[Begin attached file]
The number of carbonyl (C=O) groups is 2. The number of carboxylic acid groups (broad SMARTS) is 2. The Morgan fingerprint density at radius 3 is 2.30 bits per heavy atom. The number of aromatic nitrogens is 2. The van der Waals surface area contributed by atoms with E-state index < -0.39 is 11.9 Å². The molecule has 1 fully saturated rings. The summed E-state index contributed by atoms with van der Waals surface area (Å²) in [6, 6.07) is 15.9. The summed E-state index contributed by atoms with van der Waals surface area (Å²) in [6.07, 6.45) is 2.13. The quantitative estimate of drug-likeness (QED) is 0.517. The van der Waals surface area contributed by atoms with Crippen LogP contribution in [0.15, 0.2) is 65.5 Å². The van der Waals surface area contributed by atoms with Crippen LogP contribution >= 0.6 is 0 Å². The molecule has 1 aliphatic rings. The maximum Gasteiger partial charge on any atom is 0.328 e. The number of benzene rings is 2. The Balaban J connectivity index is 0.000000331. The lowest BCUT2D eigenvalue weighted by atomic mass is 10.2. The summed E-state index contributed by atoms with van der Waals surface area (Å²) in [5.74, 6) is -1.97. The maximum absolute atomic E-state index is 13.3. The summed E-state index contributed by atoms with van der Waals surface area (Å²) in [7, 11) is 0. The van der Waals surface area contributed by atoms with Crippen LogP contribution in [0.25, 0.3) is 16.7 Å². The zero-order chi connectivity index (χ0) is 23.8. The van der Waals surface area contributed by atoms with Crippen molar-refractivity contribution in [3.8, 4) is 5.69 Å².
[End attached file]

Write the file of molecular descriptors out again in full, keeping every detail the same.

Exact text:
The number of carbonyl (C=O) groups is 2. The number of carboxylic acid groups (broad SMARTS) is 2. The Morgan fingerprint density at radius 3 is 2.30 bits per heavy atom. The number of aromatic nitrogens is 2. The van der Waals surface area contributed by atoms with E-state index < -0.39 is 11.9 Å². The molecule has 1 fully saturated rings. The summed E-state index contributed by atoms with van der Waals surface area (Å²) in [6, 6.07) is 15.9. The summed E-state index contributed by atoms with van der Waals surface area (Å²) in [6.07, 6.45) is 2.13. The quantitative estimate of drug-likeness (QED) is 0.517. The van der Waals surface area contributed by atoms with Crippen LogP contribution in [0.15, 0.2) is 65.5 Å². The van der Waals surface area contributed by atoms with Crippen LogP contribution >= 0.6 is 0 Å². The molecule has 1 aliphatic rings. The maximum Gasteiger partial charge on any atom is 0.328 e. The number of benzene rings is 2. The Balaban J connectivity index is 0.000000331. The lowest BCUT2D eigenvalue weighted by atomic mass is 10.2. The summed E-state index contributed by atoms with van der Waals surface area (Å²) in [5.74, 6) is -1.97. The maximum absolute atomic E-state index is 13.3. The summed E-state index contributed by atoms with van der Waals surface area (Å²) in [7, 11) is 0. The van der Waals surface area contributed by atoms with Crippen LogP contribution in [0.25, 0.3) is 16.7 Å². The zero-order chi connectivity index (χ0) is 23.8. The van der Waals surface area contributed by atoms with Crippen molar-refractivity contribution in [3.8, 4) is 5.69 Å².